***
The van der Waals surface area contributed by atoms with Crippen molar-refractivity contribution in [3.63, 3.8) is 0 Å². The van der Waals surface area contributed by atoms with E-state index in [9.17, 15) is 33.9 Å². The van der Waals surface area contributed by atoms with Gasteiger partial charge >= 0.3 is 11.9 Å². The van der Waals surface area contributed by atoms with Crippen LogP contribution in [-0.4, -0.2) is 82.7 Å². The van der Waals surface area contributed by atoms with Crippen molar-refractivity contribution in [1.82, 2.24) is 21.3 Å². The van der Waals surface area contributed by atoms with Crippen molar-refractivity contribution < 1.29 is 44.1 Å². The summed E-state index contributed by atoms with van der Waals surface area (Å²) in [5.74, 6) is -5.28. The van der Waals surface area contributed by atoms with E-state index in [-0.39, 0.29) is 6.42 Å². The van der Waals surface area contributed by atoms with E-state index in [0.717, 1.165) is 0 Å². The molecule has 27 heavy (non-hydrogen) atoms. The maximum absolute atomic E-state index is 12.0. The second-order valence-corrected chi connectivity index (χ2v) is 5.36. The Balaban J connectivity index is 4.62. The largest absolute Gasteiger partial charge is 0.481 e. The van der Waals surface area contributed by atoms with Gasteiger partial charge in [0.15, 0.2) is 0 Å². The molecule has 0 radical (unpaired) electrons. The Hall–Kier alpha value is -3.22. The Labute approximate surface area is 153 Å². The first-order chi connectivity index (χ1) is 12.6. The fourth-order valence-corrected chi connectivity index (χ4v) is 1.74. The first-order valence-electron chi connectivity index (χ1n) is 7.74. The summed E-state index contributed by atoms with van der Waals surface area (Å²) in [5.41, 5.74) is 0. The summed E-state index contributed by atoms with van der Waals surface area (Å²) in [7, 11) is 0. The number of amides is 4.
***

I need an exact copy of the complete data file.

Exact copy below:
The van der Waals surface area contributed by atoms with Crippen molar-refractivity contribution in [3.63, 3.8) is 0 Å². The van der Waals surface area contributed by atoms with E-state index in [9.17, 15) is 33.9 Å². The van der Waals surface area contributed by atoms with Gasteiger partial charge >= 0.3 is 11.9 Å². The van der Waals surface area contributed by atoms with Crippen LogP contribution in [-0.4, -0.2) is 82.7 Å². The van der Waals surface area contributed by atoms with Crippen molar-refractivity contribution in [1.82, 2.24) is 21.3 Å². The van der Waals surface area contributed by atoms with Crippen molar-refractivity contribution < 1.29 is 44.1 Å². The summed E-state index contributed by atoms with van der Waals surface area (Å²) in [5.74, 6) is -5.28. The van der Waals surface area contributed by atoms with E-state index in [-0.39, 0.29) is 6.42 Å². The van der Waals surface area contributed by atoms with E-state index in [0.717, 1.165) is 0 Å². The molecule has 27 heavy (non-hydrogen) atoms. The maximum absolute atomic E-state index is 12.0. The second-order valence-corrected chi connectivity index (χ2v) is 5.36. The Balaban J connectivity index is 4.62. The largest absolute Gasteiger partial charge is 0.481 e. The van der Waals surface area contributed by atoms with Gasteiger partial charge in [0.15, 0.2) is 0 Å². The molecule has 0 radical (unpaired) electrons. The Hall–Kier alpha value is -3.22. The Labute approximate surface area is 153 Å². The first-order chi connectivity index (χ1) is 12.6. The fourth-order valence-corrected chi connectivity index (χ4v) is 1.74. The first-order valence-electron chi connectivity index (χ1n) is 7.74. The summed E-state index contributed by atoms with van der Waals surface area (Å²) in [5.41, 5.74) is 0. The summed E-state index contributed by atoms with van der Waals surface area (Å²) in [7, 11) is 0. The number of amides is 4.